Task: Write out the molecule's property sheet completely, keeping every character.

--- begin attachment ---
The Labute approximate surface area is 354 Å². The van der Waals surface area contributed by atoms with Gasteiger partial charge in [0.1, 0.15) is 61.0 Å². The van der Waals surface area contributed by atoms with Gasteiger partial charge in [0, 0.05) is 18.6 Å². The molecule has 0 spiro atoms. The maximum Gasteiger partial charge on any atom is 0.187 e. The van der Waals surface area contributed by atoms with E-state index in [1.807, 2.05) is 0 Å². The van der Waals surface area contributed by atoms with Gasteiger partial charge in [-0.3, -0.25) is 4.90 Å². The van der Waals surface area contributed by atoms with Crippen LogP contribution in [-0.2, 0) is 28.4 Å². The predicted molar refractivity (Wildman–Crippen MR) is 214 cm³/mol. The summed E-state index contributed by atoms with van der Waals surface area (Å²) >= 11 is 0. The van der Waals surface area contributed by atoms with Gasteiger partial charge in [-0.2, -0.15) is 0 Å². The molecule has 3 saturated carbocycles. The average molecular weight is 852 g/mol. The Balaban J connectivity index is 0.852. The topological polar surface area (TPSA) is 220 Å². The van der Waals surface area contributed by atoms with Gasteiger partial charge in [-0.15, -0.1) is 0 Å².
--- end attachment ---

The Labute approximate surface area is 354 Å². The van der Waals surface area contributed by atoms with Gasteiger partial charge in [0.1, 0.15) is 61.0 Å². The van der Waals surface area contributed by atoms with Gasteiger partial charge in [0, 0.05) is 18.6 Å². The molecule has 0 spiro atoms. The maximum Gasteiger partial charge on any atom is 0.187 e. The van der Waals surface area contributed by atoms with E-state index in [1.807, 2.05) is 0 Å². The van der Waals surface area contributed by atoms with Gasteiger partial charge in [-0.3, -0.25) is 4.90 Å². The van der Waals surface area contributed by atoms with Crippen LogP contribution in [-0.2, 0) is 28.4 Å². The predicted molar refractivity (Wildman–Crippen MR) is 214 cm³/mol. The summed E-state index contributed by atoms with van der Waals surface area (Å²) >= 11 is 0. The van der Waals surface area contributed by atoms with Gasteiger partial charge in [-0.2, -0.15) is 0 Å². The molecule has 3 saturated carbocycles. The average molecular weight is 852 g/mol. The Balaban J connectivity index is 0.852. The topological polar surface area (TPSA) is 220 Å². The van der Waals surface area contributed by atoms with Gasteiger partial charge in [-0.15, -0.1) is 0 Å².